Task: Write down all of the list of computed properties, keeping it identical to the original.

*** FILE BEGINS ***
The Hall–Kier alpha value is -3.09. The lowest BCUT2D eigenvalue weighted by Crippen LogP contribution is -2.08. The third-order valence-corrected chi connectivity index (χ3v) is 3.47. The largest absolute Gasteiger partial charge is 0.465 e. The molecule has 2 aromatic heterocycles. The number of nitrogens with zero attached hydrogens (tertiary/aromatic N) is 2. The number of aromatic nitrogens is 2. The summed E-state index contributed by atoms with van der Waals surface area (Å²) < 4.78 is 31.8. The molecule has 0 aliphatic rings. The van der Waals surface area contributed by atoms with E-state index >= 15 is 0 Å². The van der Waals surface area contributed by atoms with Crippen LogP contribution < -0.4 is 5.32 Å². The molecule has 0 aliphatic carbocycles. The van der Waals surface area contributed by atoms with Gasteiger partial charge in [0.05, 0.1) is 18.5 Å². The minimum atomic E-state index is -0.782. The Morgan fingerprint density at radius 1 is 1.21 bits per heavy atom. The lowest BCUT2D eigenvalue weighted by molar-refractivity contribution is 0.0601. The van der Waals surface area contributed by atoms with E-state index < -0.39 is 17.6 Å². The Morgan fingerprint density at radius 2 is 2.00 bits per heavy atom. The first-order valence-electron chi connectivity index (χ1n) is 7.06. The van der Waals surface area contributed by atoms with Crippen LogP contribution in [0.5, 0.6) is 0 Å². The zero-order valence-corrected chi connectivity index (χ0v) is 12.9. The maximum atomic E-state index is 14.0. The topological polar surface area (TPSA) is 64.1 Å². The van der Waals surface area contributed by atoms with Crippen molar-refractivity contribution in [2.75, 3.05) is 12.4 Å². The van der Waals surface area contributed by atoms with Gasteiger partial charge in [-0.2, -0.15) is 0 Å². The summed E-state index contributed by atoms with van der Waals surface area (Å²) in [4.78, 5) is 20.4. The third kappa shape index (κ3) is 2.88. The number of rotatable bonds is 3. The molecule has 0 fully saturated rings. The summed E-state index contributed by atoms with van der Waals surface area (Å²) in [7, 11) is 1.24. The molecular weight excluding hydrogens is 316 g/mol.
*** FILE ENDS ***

The Hall–Kier alpha value is -3.09. The lowest BCUT2D eigenvalue weighted by Crippen LogP contribution is -2.08. The third-order valence-corrected chi connectivity index (χ3v) is 3.47. The largest absolute Gasteiger partial charge is 0.465 e. The molecule has 2 aromatic heterocycles. The number of nitrogens with zero attached hydrogens (tertiary/aromatic N) is 2. The number of aromatic nitrogens is 2. The summed E-state index contributed by atoms with van der Waals surface area (Å²) < 4.78 is 31.8. The molecule has 0 aliphatic rings. The van der Waals surface area contributed by atoms with E-state index >= 15 is 0 Å². The van der Waals surface area contributed by atoms with Crippen LogP contribution < -0.4 is 5.32 Å². The molecule has 0 aliphatic carbocycles. The van der Waals surface area contributed by atoms with Gasteiger partial charge in [0.05, 0.1) is 18.5 Å². The minimum atomic E-state index is -0.782. The Morgan fingerprint density at radius 1 is 1.21 bits per heavy atom. The lowest BCUT2D eigenvalue weighted by molar-refractivity contribution is 0.0601. The van der Waals surface area contributed by atoms with E-state index < -0.39 is 17.6 Å². The Morgan fingerprint density at radius 2 is 2.00 bits per heavy atom. The first-order valence-electron chi connectivity index (χ1n) is 7.06. The van der Waals surface area contributed by atoms with Crippen LogP contribution in [0.5, 0.6) is 0 Å². The zero-order valence-corrected chi connectivity index (χ0v) is 12.9. The maximum atomic E-state index is 14.0. The topological polar surface area (TPSA) is 64.1 Å². The van der Waals surface area contributed by atoms with Crippen molar-refractivity contribution in [2.75, 3.05) is 12.4 Å². The van der Waals surface area contributed by atoms with Gasteiger partial charge in [-0.2, -0.15) is 0 Å². The summed E-state index contributed by atoms with van der Waals surface area (Å²) in [4.78, 5) is 20.4. The third kappa shape index (κ3) is 2.88. The number of rotatable bonds is 3. The molecule has 0 fully saturated rings. The summed E-state index contributed by atoms with van der Waals surface area (Å²) in [7, 11) is 1.24. The molecular weight excluding hydrogens is 316 g/mol.